AMD’s rolling out the red carpet for its hotly anticipated Vega graphics with a massive update for its Radeon Software Crimson ReLive Edition utility. ReLive 17.7.2, which launches today ahead of this weekend’s Radeon RX Vega reveal, builds out key features like Radeon Chill and WattMan while adding a few fresh goodies of its own—including a new beta testing program dubbed Radeon Vanguard.
Here’s what Radeon graphics card owners will get in Radeon Software Crimson ReLive Edition 17.7.2.
The most notable new addition: Enhanced Sync, which hopes to cure VSync’s biggest headaches in a way that sounds similar to Nvidia’s rival Fast Sync. VSync minimizes screen tearing when your graphics card pumps out more frames than your monitor can handle, resulting in a much smoother-looking experience. There are tradeoffs, though. VSync also introduces input lag that can be especially notable in fast-paced “twitch” games, and if a game’s frame rate drops below your monitor’s refresh rate, you’ll get hellacious stuttering (but still no screen tearing).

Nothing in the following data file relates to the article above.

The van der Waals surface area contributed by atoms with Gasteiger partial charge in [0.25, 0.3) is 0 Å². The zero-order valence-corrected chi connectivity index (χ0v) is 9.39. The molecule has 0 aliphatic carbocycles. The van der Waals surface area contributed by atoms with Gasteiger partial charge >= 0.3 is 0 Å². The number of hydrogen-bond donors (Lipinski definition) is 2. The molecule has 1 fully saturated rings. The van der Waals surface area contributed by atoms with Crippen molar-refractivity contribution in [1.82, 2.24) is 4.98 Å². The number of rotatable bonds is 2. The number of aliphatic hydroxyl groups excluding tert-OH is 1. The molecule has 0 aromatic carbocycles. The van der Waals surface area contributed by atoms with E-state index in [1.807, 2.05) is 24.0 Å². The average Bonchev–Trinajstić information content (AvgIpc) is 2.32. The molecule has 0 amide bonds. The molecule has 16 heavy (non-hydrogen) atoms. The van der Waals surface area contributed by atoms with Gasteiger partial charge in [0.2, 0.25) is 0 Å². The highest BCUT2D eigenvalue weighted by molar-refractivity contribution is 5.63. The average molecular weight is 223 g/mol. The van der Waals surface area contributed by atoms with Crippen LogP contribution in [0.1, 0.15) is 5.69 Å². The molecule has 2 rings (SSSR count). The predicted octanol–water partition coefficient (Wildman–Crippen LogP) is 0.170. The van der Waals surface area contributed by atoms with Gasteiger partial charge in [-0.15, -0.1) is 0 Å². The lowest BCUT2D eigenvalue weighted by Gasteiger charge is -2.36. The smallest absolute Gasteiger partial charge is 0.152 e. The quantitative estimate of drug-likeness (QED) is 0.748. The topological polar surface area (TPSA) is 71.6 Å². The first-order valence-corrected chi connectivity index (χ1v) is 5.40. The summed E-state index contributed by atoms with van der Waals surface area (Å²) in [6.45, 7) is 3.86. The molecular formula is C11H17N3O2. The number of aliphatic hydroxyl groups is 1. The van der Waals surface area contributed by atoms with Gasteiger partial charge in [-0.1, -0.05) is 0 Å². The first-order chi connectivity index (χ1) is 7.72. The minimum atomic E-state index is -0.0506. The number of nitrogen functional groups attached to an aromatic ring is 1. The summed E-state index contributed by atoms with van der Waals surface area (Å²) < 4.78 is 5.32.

Enhanced Sync embraces slightly different compromises. With Enhanced Sync enabled, you’ll sometimes see tearing when gaming frame rates dip below your monitor’s refresh rate, but in return you’ll see less stuttering—up to 92 percent lower stutter in Overwatch, according to AMD. AMD also says Enhanced Sync suffers from far less input lag than VSync, though I haven’t had time to test any ReLive 17.7.2 features myself, and AMD declined to provide a technical analysis of how the technology works. If it indeed works similarly to Nvidia’s Fast Sync, Enhanced Sync will be most beneficial in games pumping out at extremely high frame rates, such as e-sports games.
Enhanced Sync works with Radeon RX 400- and 500-series graphics cards.
FreeSync, AMD’s take on variable refresh rate technology, still provides the best overall experience because it synchronizes your monitor’s output with your graphics card’s frame rate. That creates wonderfully smooth, tearing- and stutter-free gameplay. You need a FreeSync-compatible monitor to take advantage of it though.
ReLive 17.7.2 bolsters the titular feature that gives the Radeon Software its name. As a refresher, ReLive does everything you’d expect a gameplay capture utility to do: video recording, video streaming and broadcasting, instant replays, and screenshot captures.